The event had every promise of happiness for her friend. Mr. Weston, their church’s youth group leader was a man of unexceptionable character, sound doctrine, a steady income and a house with no mortgage; and there was some satisfaction in considering with what self-denying, generous friendship she had always wished and promoted the match; but it was a black morning's work for her. The want of Miss Taylor would be felt every hour of every day. She recalled her past kindness -- the kindness, the affection of sixteen years -- how she had taught and how she had played with her from five years old -- how she had devoted all her powers to attach and amuse her in health -- and how nursed her through the various illnesses of childhood. A large debt of gratitude was owing here; but the intercourse of the last seven years, the equal footing and perfect unreserve which had soon followed Isabella's marriage on their being left to each other, was yet a dearer, tenderer recollection. It had been a friend and companion such as few possessed, intelligent, well-informed, useful, gentle, knowing all the ways of the family, interested in all its concerns, and peculiarly interested in herself, in every pleasure, every scheme of her's; -- one to whom she could speak every thought as it arose, and who had such an affection for her as could never find fault. In short, Miss Taylor had been the quintessential Proverbs 31 woman, and how could Emma expect to ever bear the loss?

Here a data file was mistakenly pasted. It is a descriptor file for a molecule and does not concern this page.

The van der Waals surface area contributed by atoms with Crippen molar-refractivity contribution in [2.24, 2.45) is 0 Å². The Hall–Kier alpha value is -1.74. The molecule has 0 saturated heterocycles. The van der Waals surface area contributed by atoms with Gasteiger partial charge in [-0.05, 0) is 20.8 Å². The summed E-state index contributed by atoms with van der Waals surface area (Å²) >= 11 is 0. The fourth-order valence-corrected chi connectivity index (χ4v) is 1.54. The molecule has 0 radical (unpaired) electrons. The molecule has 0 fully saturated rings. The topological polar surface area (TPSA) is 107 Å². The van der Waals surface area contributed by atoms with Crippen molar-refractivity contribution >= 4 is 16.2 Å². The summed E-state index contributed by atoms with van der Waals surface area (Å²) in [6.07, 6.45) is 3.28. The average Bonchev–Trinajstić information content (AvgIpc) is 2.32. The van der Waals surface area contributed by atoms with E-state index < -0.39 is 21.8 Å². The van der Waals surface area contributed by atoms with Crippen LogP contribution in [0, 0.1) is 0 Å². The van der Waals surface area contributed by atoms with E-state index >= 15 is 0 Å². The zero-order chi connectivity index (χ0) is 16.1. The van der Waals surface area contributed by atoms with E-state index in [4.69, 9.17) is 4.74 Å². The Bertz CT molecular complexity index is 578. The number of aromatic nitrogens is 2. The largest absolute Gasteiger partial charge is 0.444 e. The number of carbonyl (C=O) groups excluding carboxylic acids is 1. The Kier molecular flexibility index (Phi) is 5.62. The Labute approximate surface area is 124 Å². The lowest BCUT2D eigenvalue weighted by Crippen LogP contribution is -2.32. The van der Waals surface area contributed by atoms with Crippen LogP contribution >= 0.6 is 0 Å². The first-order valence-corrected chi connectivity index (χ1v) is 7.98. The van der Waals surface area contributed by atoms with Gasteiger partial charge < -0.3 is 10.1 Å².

Or the change, for that matter? It was true that her friend was only moving to Randalls, a small town about ten minutes away from them; but Emma was aware that great must be the difference between a Mrs. Weston only ten minutes from them, and a Miss Taylor in the house; and with all her advantages, natural and domestic, she was now in great danger of suffering from intellectual solitude. Her blogging friends were nice, of course, but they were only on the Internet and did not count. She dearly loved her father, but he was no companion for her. He could not meet her in conversation, rational or playful, and they frequently suffered from a lack of topic at any rate, for he never watched Blimey Cow.